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Fair Go: ‘Embarrassed’ Vodafone boss fronts up to discuss woman whose dead husband was sent multiple bills

The head of Vodafone admits the way in which it dealt with a woman whose dead husband kept being sent monthly bills bordered on incompetent.

A week after Fair Go aired the story of Deborah Scheib, whose late husband Brendon kept being sent bills despite dying three years ago, the company’s chief executive Jason Paris agreed to appear on the show to discuss the issue.

When Brendon died, Deborah had his Vodafone account put in her name. But suddenly this year bills started to arrive for them both.

Deborah had called and emailed Vodafone on a number of occasions, without success - the company even sending letters indicating Brendon had personally spoken with them.

“Unless anybody's lost someone in a traumatic situation, they don’t know what that’s like, it’s very insensitive of them,” she told Fair Go.

Last week, in a statement, Vodafone officials accepted the company had messed up, apologised, blamed clerical and systems errors and said they had a bereavement team on the job.

Chief executive Mr Paris watched last week’s show with embarrassment.

He was even hit up by his wife and kids about the saga.

‘We’ve stuffed it up from start to finish, we’ve made so many mistakes,” he said.

“Poor Deborah has borne the brunt of them. I am sure there are other customers we need to put right as well. We will do whatever it takes.”

Mr Paris was right about there being other customers affected, with a string of viewers getting in touch to share their tales of woe.

One family said that despite asking the company not to, Vodafone had their dead father’s voice message wiped.

“Thanks a lot Vodafone, you heartless dicks.”

Returning to Deborah’s problem, he said the company had a bunch of people working on her case, but still made a number of mistakes.

“Yeah, I think it's a training issue, I think it's a process issue, a communication issue. I think it's a technology issue.”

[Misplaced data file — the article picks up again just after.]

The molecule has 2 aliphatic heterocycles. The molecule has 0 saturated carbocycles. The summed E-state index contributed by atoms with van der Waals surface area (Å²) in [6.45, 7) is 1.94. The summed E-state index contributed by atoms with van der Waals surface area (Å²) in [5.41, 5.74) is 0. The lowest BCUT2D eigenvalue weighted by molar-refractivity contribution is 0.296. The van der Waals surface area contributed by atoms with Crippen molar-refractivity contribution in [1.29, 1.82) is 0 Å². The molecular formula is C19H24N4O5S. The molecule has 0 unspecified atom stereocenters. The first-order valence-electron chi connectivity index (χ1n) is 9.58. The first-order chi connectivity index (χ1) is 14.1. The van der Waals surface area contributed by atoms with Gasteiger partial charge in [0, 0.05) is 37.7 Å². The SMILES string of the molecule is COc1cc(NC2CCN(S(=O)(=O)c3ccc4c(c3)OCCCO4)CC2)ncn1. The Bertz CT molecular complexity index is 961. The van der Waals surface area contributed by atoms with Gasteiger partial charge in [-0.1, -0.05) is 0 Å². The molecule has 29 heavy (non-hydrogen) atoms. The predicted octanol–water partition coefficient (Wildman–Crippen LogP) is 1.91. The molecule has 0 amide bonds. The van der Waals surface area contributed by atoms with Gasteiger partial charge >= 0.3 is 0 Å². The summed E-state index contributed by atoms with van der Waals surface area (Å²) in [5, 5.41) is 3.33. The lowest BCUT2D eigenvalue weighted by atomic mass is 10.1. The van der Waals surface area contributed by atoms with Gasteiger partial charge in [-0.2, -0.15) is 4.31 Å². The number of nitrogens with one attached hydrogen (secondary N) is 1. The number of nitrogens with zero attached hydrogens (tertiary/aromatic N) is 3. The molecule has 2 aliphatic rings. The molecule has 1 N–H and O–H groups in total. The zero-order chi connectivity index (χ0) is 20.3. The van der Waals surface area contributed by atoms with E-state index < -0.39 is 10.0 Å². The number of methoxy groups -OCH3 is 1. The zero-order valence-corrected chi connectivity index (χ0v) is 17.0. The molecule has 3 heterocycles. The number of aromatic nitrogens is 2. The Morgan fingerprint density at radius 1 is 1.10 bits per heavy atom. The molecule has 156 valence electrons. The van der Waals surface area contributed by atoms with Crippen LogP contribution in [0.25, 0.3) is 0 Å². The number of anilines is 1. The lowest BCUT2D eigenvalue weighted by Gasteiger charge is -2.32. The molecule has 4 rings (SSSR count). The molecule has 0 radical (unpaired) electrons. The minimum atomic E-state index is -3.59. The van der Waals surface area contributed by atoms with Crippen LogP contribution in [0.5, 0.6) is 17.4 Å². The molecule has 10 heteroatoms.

Fair Go’s Hannah Wallis asked if Vodafone was incompetent?

“A pretty fair observation considering the process she’s gone through.”

Mr Paris vowed to do better from now on.

Vodafone have set up a direct email for those working to get bereavement/name-change issues sorted: bereavement@vodafone.com

Readers’ comments:

“No response from Vodafone even after giving them my father's death certificate.”

“I'm seriously disgusted. My poor mum is so upset."

"This has happened to me too. I felt really sorry for Deborah and can understand the pain it has caused her."

"For five years we've been asking Vodafone to change the phone account from my late father's name."

"I've been battling Vodafone for the past four months. How do they expect someone who has died to top up their prepaid cellphone?"

"We also asked Vodafone not to wipe the voicemail so we could hear our father's voice. They wiped the voicemail. Thanks a lot Vodafone, you heartless dicks."

"I had to get the lawyer on to them to close my mum's account."

"Vodafone need to seriously look into staff training, how to sort problems and how to apologise to their customers."

"Grieving families don't need this stress.”

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It seems Deborah Scheib wasn’t the only person who found Vodafone’s response to bereavement lacking. Source: Fair Go


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